Buying and selling cryptocurrency can be exciting, especially when you start to turn large profits. However, each of these bitcoin transactions, including buying, selling, and mining, are taxable as property for all US taxpayers. To those who aren’t tax experts, this may not sound like a difference. The distinction informs what information American residents will need to collect in their records and their techniques to minimize their tax liability. With more contractors and employees accepting bitcoin for payment in whole or in part, these considerations are more important than ever before.

The content in this post is not financial advice. Rather, bitcoin investors can use it for information purposes to buy and sell crypto. For personalized tax advice, taxpayers should engage with a tax professional.

Tax implications

Since 2014, the IRS views convertible virtual currencies like bitcoin and any action to buy or sell crypto as taxable. For taxation purposes, the government views cryptocurrencies as property rather than a currency. Therefore, tax rules that apply to property like collectible coins and vintage cars will also apply to bitcoin. The government agency has boiled this down to a “realization event.” To put these events into layman’s terms, here is a quick overview.

  • If you are mining bitcoin, the value of the bitcoin earned is taxable
  • If you use bitcoin by cashing it on an exchange or buying a product or service and the price of bitcoin is higher than when you bought it, you are required to pay taxes
  • If your bitcoin investment was held for less than a year, the IRS would tax it as a short-term gain; if it is more than a year, the IRS will tax it as a long-term gain
  • If you use bitcoin by cashing it on an exchange like Bitcoin Up or buying a product or service and the price of bitcoin is higher than when you bought it, you are required to pay taxes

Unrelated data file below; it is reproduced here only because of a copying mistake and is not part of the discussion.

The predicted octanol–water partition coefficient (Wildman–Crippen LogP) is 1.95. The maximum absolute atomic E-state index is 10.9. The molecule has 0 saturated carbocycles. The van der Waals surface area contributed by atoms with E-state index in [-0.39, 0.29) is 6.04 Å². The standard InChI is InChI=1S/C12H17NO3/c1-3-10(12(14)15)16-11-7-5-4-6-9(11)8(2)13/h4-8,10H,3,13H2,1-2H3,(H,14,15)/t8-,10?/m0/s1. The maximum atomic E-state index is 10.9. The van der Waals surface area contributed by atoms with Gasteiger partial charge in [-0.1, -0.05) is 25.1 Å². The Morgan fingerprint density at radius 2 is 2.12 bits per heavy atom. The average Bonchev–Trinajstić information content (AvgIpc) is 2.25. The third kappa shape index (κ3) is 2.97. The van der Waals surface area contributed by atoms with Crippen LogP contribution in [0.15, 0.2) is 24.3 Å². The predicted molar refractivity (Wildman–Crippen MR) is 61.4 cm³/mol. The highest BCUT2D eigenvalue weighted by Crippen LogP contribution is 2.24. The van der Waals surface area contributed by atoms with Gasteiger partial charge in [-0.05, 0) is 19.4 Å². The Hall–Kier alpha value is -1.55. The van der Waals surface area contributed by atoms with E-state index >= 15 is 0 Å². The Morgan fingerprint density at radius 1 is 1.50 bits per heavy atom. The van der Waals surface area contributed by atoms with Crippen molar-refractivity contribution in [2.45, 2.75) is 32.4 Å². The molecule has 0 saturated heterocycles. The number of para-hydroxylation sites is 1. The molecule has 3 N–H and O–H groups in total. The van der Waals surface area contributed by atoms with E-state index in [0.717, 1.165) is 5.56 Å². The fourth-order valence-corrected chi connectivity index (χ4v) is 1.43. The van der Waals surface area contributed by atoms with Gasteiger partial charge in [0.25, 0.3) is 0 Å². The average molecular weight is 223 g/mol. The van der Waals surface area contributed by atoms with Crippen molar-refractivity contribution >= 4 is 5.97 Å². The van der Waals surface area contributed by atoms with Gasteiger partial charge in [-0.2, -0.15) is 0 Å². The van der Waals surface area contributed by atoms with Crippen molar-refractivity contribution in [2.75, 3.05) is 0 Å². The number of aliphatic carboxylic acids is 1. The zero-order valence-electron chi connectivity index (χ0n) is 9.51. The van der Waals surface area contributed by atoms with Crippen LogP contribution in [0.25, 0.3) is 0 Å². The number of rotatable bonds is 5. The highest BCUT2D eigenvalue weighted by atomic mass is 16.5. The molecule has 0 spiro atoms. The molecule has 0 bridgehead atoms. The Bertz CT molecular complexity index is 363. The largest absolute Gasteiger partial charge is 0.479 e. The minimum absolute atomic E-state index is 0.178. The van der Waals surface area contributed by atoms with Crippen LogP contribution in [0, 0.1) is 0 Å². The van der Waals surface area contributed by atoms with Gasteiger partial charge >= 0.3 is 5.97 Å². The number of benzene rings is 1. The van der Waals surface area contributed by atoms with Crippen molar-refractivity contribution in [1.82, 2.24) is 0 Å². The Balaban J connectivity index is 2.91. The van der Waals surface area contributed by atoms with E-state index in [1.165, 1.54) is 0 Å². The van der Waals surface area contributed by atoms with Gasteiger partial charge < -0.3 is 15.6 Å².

Users might wonder if the IRS will ever notice. The answer is yes. The failure to report income, including on the sale of crypto, will result in a notice from the IRS. If taxpayers continue to ignore the warnings, the IRS will begin charging an interest rate of 0.5% of the tax owed, which over time can accumulate to 25% of the unpaid balance. Failure to pay these fees may even result in liens against your property or a levy against your bank account. Those who are unsure of their reporting obligations are encouraged to consult with a tax-planning professional to avoid these costly penalties.

Managing taxable transactions

Users need to be diligent in tracking their cryptocurrency activities. Anytime a user miners, buys or receives the currency, they must record the price. When it comes time to use or sell it, users can calculate their taxable liability.

Typically, if an investor buys or sells stocks, their broker will give them a copy of Form 1099-B to show the amount of income earned. Since most bitcoin exchanges don’t provide this level of detailed information, bitcoin investors need to track this themselves.

When it comes time to report these currencies, individuals should record their transactions on the first page of their tax return. Taxpayers will need to check the appropriate box next to the question, even if they received the bitcoin without paying for it.

Calculating capital gains and losses

To calculate capital gains on bitcoin, consider this example. Let’s say you purchase Bitcoin for $25,000, and it increases to $45,000 in six months when you decide to sell it. The government would calculate your short-term gain as $20,000 based on your tax bracket, set by the rest of your income. Say you were to hold your bitcoin for more than a year. In this case, you would be taxed at 0%, 15%, or 20%, depending on your total income.

Although the IRS does not take pity on the majority of income earned with bitcoin, they do allow investors to deduct capital losses if they sell the digital currency at a loss. Considering capital losses, investors can offset their gains or large taxable income to reduce the amount of taxes they pay.

It may seem unlikely, but those holding currencies may have their bitcoin stolen. Unfortunately, the new tax rules have recently done away with the deduction for personal theft losses.